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Review: Helikon-Tex Outdoor Tactical Pants

Kneeling in hiking pants

Rugged, robust and highly versatile. Snug fitting tactical pants that step up to the demands of hiking, camping and general outdoor use.

Based on the Classic UTP (Urban Tactical Pants), the Helikon-Tex Outdoor Tactical Pants (OTP) are a step closer to the perfect outdoor pants and are ideal for adventurers looking for more out of their hiking pants. With loads of pockets and storage options to keep your hiking essentials close at hand, the OTPs offer a super comfortable yet snug fit. Tough and durable, these pants won’t be letting you down any time soon.

Helikon-Tex OTP: The stats

Material:93% Nylon, 7% Spandex with DuPont Teflon coating
Number of pockets:10
Fit:Classic jeans ‘neck’ shape, snug
Colours:6 to choose from

Design features of the Helikon-Tex OTP

Velcro waist fastener

Velcro waist band of hiking pantsThe zippered fly is secured at the waist with a velcro fastener which is super simple to use and allows a little bit of fit adjustment too. It’s surprisingly secure and feels as good as a button without the associated discomfort of it pressing into you when you bend over. I was a little worried about the velcro edges being scratchy on my skin but I don’t even feel it, and the velcro never catches on my clothing.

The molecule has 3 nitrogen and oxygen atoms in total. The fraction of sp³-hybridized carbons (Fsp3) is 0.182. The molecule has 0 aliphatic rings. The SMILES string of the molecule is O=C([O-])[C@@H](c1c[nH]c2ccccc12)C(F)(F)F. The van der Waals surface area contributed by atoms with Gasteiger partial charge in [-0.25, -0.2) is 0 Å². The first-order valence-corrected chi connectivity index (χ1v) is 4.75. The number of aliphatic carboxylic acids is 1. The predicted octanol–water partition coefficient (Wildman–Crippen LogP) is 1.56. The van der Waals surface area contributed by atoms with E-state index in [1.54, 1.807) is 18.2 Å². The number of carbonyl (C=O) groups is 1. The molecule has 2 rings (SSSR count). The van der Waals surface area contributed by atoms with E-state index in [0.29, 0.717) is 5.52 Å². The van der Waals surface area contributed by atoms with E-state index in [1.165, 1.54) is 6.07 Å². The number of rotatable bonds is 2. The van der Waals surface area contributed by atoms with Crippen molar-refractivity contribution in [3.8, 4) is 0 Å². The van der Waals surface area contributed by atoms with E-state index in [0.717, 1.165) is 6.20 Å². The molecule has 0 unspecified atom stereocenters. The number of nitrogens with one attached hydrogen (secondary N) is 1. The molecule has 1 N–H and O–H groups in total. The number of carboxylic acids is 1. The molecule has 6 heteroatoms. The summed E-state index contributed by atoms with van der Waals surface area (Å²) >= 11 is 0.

Belt loops

Belt loops of Helikon OPTThe waistband is elasticated and although there are 7 wide belt loops, I don’t feel like I need a belt at all due to the secure velcro fastener. On the two front belt loops there are key loops that are D-ring or carabiner compatible.

Articulated knees

Articulated knee of hiking pantsArticulated knees are an essential feature of good hiking pants, and even more important around camp. Crouching down to light the fire or clambering up rocks becomes much more comfortable when the pants move with your legs rather than against them. The knees of the OTPs are also reinforced and have internal knee pad compartments, should you need them.